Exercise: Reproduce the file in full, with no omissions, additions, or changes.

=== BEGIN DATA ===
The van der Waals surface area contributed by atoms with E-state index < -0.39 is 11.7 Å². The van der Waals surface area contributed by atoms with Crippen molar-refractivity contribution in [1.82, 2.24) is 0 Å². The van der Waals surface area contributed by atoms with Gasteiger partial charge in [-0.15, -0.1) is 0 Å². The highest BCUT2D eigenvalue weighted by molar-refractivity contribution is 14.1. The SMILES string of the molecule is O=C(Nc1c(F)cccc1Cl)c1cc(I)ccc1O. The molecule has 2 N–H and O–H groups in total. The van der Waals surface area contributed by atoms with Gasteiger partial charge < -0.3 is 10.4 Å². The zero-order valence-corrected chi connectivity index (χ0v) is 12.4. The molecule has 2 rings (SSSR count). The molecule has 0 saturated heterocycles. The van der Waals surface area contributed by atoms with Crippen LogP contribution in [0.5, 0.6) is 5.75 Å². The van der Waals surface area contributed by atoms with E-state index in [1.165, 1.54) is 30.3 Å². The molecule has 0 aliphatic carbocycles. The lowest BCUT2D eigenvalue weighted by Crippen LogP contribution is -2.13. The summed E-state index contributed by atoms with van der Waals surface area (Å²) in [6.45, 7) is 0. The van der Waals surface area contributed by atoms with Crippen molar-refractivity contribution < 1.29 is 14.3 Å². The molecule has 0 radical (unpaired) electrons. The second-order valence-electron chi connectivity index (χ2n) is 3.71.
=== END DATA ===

The van der Waals surface area contributed by atoms with E-state index < -0.39 is 11.7 Å². The van der Waals surface area contributed by atoms with Crippen molar-refractivity contribution in [1.82, 2.24) is 0 Å². The van der Waals surface area contributed by atoms with Gasteiger partial charge in [-0.15, -0.1) is 0 Å². The highest BCUT2D eigenvalue weighted by molar-refractivity contribution is 14.1. The SMILES string of the molecule is O=C(Nc1c(F)cccc1Cl)c1cc(I)ccc1O. The molecule has 2 N–H and O–H groups in total. The van der Waals surface area contributed by atoms with Gasteiger partial charge < -0.3 is 10.4 Å². The zero-order valence-corrected chi connectivity index (χ0v) is 12.4. The molecule has 2 rings (SSSR count). The molecule has 0 saturated heterocycles. The van der Waals surface area contributed by atoms with Crippen LogP contribution in [0.5, 0.6) is 5.75 Å². The van der Waals surface area contributed by atoms with E-state index in [1.165, 1.54) is 30.3 Å². The molecule has 0 aliphatic carbocycles. The lowest BCUT2D eigenvalue weighted by Crippen LogP contribution is -2.13. The summed E-state index contributed by atoms with van der Waals surface area (Å²) in [6.45, 7) is 0. The van der Waals surface area contributed by atoms with Crippen molar-refractivity contribution < 1.29 is 14.3 Å². The molecule has 0 radical (unpaired) electrons. The second-order valence-electron chi connectivity index (χ2n) is 3.71.